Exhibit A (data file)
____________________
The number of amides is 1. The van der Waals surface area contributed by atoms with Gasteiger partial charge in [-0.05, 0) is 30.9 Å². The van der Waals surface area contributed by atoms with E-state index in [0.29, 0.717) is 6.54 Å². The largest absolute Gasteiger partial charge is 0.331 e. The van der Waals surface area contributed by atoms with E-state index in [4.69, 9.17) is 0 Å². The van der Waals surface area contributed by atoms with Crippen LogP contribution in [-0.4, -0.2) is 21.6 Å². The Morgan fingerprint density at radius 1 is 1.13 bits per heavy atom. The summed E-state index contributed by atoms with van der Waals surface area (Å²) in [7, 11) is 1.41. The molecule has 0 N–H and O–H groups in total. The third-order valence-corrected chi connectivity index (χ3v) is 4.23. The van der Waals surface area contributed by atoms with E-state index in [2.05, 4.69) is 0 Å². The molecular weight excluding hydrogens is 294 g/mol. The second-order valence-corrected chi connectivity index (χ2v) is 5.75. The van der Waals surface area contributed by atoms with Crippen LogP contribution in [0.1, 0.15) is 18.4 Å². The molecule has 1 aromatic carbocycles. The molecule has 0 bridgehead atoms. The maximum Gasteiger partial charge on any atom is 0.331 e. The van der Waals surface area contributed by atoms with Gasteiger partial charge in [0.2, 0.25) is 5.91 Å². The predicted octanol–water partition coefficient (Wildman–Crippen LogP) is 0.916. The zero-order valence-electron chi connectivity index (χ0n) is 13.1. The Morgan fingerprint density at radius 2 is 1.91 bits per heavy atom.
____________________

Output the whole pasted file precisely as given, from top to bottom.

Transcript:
The number of amides is 1. The van der Waals surface area contributed by atoms with Gasteiger partial charge in [-0.05, 0) is 30.9 Å². The van der Waals surface area contributed by atoms with E-state index in [0.29, 0.717) is 6.54 Å². The largest absolute Gasteiger partial charge is 0.331 e. The van der Waals surface area contributed by atoms with E-state index in [4.69, 9.17) is 0 Å². The van der Waals surface area contributed by atoms with Crippen LogP contribution in [-0.4, -0.2) is 21.6 Å². The Morgan fingerprint density at radius 1 is 1.13 bits per heavy atom. The summed E-state index contributed by atoms with van der Waals surface area (Å²) in [7, 11) is 1.41. The molecule has 0 N–H and O–H groups in total. The third-order valence-corrected chi connectivity index (χ3v) is 4.23. The van der Waals surface area contributed by atoms with E-state index in [2.05, 4.69) is 0 Å². The molecular weight excluding hydrogens is 294 g/mol. The second-order valence-corrected chi connectivity index (χ2v) is 5.75. The van der Waals surface area contributed by atoms with Crippen LogP contribution in [0.1, 0.15) is 18.4 Å². The molecule has 1 aromatic carbocycles. The molecule has 0 bridgehead atoms. The maximum Gasteiger partial charge on any atom is 0.331 e. The van der Waals surface area contributed by atoms with Gasteiger partial charge in [0.2, 0.25) is 5.91 Å². The predicted octanol–water partition coefficient (Wildman–Crippen LogP) is 0.916. The zero-order valence-electron chi connectivity index (χ0n) is 13.1. The Morgan fingerprint density at radius 2 is 1.91 bits per heavy atom.